It’s the classic stereotype. Students from top-50 universities in the U.S. who take a semester or two overseas don’t do anything worthwhile.
I’ve seen it all over the Internet: 20-year-old white girl studies abroad and suddenly thinks she’s cultured. Clubbing, taking advantage of the under-21 drinking age, and rendezvousing with foreigners are all Americans know how to do in Europe. And then, in four months, we come back loaded with filtered Instagram photos of our fancy cappuccinos in European coffee shops and far too many selfies with famous statues and tell everyone how, quote, “Study abroad was amazing.”
The truth is that a lot of American college students embark on the study abroad journey for no particular reason except that they want to experience living in a different country. To many people, this isn’t a satisfying enough reason.
Well, there is no right or wrong way to “do” study abroad, and even if you haven’t volunteered in shantytowns in India, joined the Peace Corps, done research in South Africa or taught English in rural Morocco, there is so much to be learned on the living abroad experience by simply living abroad.
In four months, I’ve been to five countries: Spain, Italy, France, The Netherlands, and Morocco. I am, however, not claiming to have completely fulfilled all the requirements of the multifaceted definition of “being cultured” – whatever that may be.
I am not claiming that I entirely understand what it feels like to live in an underdeveloped country and the concept of privilege, nor am I claiming that I have become completely fluent in a different language. The only thing I knew about my trip was that I was going to Madrid to study at Universidad Carlos III, and then I left the rest up to chance. And the things I have learned, while seemingly non-catastrophic or life-altering, are things that I am positive I will carry with me for a long, long time.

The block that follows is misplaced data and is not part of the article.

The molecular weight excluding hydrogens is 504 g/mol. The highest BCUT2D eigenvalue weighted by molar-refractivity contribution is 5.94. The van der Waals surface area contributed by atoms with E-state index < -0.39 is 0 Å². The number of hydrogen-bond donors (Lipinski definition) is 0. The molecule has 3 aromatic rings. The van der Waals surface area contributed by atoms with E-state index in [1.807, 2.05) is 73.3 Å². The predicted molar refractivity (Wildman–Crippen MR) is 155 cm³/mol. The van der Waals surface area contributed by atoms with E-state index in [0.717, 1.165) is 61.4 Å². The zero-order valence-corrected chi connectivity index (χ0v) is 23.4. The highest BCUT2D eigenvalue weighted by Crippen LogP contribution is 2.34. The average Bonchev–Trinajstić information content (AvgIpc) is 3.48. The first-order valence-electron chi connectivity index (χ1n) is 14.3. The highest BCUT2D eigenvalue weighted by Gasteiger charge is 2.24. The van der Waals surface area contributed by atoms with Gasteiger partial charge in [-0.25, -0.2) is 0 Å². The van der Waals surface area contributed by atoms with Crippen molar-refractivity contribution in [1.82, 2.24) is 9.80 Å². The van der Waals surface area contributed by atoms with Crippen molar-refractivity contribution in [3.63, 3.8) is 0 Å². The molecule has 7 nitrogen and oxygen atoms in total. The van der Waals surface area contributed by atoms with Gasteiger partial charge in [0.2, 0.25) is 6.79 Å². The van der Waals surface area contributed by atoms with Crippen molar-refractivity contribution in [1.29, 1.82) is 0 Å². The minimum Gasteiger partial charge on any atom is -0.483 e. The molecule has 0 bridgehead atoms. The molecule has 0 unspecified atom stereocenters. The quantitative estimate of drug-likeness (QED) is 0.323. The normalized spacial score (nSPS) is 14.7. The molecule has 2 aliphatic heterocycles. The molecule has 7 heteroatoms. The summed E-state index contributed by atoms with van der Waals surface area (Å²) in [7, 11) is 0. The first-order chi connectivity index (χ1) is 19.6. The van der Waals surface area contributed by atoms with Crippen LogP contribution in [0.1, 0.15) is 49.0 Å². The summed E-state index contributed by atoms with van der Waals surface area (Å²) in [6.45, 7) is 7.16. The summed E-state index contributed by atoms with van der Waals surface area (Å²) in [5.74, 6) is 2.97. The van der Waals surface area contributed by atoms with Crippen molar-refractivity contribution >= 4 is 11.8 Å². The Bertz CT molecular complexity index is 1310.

1. To be more sympathetic towards people who don’t speak English
I studied abroad in Madrid this past semester, and people in Spain are notorious for not knowing English that well. On day one when I moved into my residence, I met a woman who immediately began explaining the rules of the residence in rapid-fire, almost incomprehensible Spanish.
I’d studied Spanish for six years, but I knew I was in trouble. Keeping up with native speakers was far more challenging than I expected.
I was eternally grateful for those Spaniards who were patient with me as I struggled to completely understand every word they said and attempt a coherent response thereafter, and I was mortified in front of those Spaniards who were impatient and simply stared at me, clueless. My emotions regarding my communication attempts were extreme: elated or humiliated.
I’ve learned that it is so important to be overly compassionate towards people who don’t know the native language of a country yet because they really, truly, are trying their very best. Even if their very best sounds horrific. I will definitely have more sympathy for immigrants or other people living in the United States whose English may not be perfect yet.
2. That there is more fluidity to the word “normal” than people think
It’s easy to feel like your home country does things the “right” way and the rest of the world simply skew from that designated level of normalcy. By that, I mean the “right” politics, the “right” way of life, the “right” kinds of necessities, the “right” kinds of entertainment, and more. However, I met and befriended people from all over the world on this trip (The Netherlands, England, Germany, South Korea, Morocco, and Switzerland, to name a few), and things truly are different in other countries.
This might not seem like news, but you never really know this until you travel for the first time and are forced to answer such basic questions about things you never thought you’d be questioned on: your government, your customs, your values, your reasoning behind things, and your very being.
There are people on this planet who exist under completely different everything, and it’s their normal. I gave a presentation to a class of Spaniards on Obamacare and found myself answering questions about why America is so focused on the individual (“Work hard and be the best” is the American mantra) and why Europe is more about the collective. And which mentality is better.